In the second video, you’ll see me cover the right eye and force the left eye into convergence through isolation. After doing so on several reps, I use a square one technique to remove the threat that my nervous system originally perceived during the first pencil push-up. This significantly improves my symmetry in the left eye’s convergence as I return to the pencil push-up assessment at the end of the second video (below). Without knowledge of the Square One System, you could simply perform the isolated convergence in an isometric hold and reset the nervous system over time that way.
Freelap USA: How do you utilize breathing patterns to help enhance musculoskeletal output?
Tyler Rathke: Breathing is the foundation of everything we do. It’s talked about all the time; however, I believe it’s under-coached. The athletes we see take 20,000–25,000 breaths a day, and almost all of them don’t understand how to make their breathing more efficient. We follow a pretty simple process to teach our athletes the importance of proper breathing:
Step 1 – How to breathe when not moving.
- We usually perform these breathing drills prior to and after intensive activity. If an athlete cannot perform proper diaphragmatic breathing while lying down, we have a problem. What I tend to see is athletes pushing a majority of their air into their chest and shoulders. This is problematic in its response and trigger of the sympathetic nervous system. I believe coaches would be shocked at the number of athletes they coach who cannot effectively breathe in a lying position, with or without cueing.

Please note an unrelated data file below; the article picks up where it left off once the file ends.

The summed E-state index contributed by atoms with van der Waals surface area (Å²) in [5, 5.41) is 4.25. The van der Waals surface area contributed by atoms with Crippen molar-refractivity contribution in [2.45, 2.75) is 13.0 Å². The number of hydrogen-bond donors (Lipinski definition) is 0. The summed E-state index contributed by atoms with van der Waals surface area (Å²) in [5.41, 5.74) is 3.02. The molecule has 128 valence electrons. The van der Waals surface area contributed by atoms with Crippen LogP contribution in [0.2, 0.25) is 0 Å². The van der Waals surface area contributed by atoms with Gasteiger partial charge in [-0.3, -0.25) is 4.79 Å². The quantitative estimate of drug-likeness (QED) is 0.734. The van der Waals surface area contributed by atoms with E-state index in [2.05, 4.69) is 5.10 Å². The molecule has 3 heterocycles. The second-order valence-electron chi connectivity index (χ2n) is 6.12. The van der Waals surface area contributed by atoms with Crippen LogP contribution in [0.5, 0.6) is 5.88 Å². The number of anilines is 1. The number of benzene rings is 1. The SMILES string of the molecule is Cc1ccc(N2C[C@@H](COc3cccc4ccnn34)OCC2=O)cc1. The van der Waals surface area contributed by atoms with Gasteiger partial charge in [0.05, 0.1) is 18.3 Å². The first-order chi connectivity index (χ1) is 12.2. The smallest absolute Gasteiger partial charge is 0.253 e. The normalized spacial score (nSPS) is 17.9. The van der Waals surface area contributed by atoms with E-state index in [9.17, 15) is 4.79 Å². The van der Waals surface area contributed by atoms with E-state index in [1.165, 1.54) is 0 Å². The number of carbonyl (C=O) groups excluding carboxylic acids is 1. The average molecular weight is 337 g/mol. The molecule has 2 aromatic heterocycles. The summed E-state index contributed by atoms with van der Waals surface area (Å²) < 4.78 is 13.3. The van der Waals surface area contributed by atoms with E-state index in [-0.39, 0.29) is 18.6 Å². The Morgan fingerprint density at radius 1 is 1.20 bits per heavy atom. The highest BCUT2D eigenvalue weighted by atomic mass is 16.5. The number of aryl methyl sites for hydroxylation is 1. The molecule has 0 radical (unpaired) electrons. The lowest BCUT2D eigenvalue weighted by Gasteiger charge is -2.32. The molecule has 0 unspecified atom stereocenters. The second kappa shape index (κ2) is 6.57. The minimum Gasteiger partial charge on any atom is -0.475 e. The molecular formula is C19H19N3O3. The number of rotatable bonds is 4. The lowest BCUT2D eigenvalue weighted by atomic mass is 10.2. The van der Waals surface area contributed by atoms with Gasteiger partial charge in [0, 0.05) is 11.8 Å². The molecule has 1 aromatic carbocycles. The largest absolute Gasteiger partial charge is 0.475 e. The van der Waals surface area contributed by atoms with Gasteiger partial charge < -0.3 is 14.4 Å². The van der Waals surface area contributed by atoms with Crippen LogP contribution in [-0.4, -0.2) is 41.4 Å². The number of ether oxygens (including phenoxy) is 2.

Step 2 – Learning how to breathe while moving during exercise.
- I teach athletes to breathe in with their nose on the lowering or lengthening phase (also referred to as the eccentric movement). I teach athletes to breathe out through their nose or mouth during the raising, shortening, or lifting phase (also referred to as concentric movement). Sit to stand, push-ups, and other foundational bodyweight movements are great vehicles to teach the athlete how to use breathing techniques to maximize output and increase speed of the bar or movement.
Step 3 – Learning how to relax under stress with breathing and how to stimulate the recovery process.
- This is a two-part process. During a workout, there are times when we spike our heart rate in response to stress or stimulus. The faster we can lower our heart rate in times of stress, the better we will be able to repeat similar outputs.
- The other part of this step is that the accumulation of an entire workout can cause a great deal of stress. This sympathetic response can be similar in theory to a bright light or annoying loud sound—without successfully returning the body to a parasympathetic state, you’ll continue to live in the bright-light, loud-sound world. The longer we spend in a sympathetic state, the more at risk we are for injury. The quicker we can shift our body into a parasympathetic state, the sooner we can begin the recovery process.